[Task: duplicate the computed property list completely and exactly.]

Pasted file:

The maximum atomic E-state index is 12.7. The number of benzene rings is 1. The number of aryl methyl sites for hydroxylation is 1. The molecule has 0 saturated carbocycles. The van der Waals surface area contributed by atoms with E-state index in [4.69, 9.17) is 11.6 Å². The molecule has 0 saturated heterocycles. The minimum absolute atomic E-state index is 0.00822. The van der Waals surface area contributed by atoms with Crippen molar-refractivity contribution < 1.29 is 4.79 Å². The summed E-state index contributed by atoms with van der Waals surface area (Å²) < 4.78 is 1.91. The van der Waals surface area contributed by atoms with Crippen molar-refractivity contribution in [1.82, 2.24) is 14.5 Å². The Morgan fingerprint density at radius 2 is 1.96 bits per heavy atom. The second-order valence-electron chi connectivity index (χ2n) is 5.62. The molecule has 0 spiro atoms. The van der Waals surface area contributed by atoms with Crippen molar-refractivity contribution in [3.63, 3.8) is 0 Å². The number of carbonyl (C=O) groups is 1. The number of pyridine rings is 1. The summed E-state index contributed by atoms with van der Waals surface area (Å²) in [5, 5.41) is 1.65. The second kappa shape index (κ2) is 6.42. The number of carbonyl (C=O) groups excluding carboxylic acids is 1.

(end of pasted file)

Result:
The maximum atomic E-state index is 12.7. The number of benzene rings is 1. The number of aryl methyl sites for hydroxylation is 1. The molecule has 0 saturated carbocycles. The van der Waals surface area contributed by atoms with E-state index in [4.69, 9.17) is 11.6 Å². The molecule has 0 saturated heterocycles. The minimum absolute atomic E-state index is 0.00822. The van der Waals surface area contributed by atoms with Crippen molar-refractivity contribution < 1.29 is 4.79 Å². The summed E-state index contributed by atoms with van der Waals surface area (Å²) < 4.78 is 1.91. The van der Waals surface area contributed by atoms with Crippen molar-refractivity contribution in [1.82, 2.24) is 14.5 Å². The Morgan fingerprint density at radius 2 is 1.96 bits per heavy atom. The second-order valence-electron chi connectivity index (χ2n) is 5.62. The molecule has 0 spiro atoms. The van der Waals surface area contributed by atoms with Crippen molar-refractivity contribution in [3.63, 3.8) is 0 Å². The number of carbonyl (C=O) groups is 1. The number of pyridine rings is 1. The summed E-state index contributed by atoms with van der Waals surface area (Å²) in [5, 5.41) is 1.65. The second kappa shape index (κ2) is 6.42. The number of carbonyl (C=O) groups excluding carboxylic acids is 1.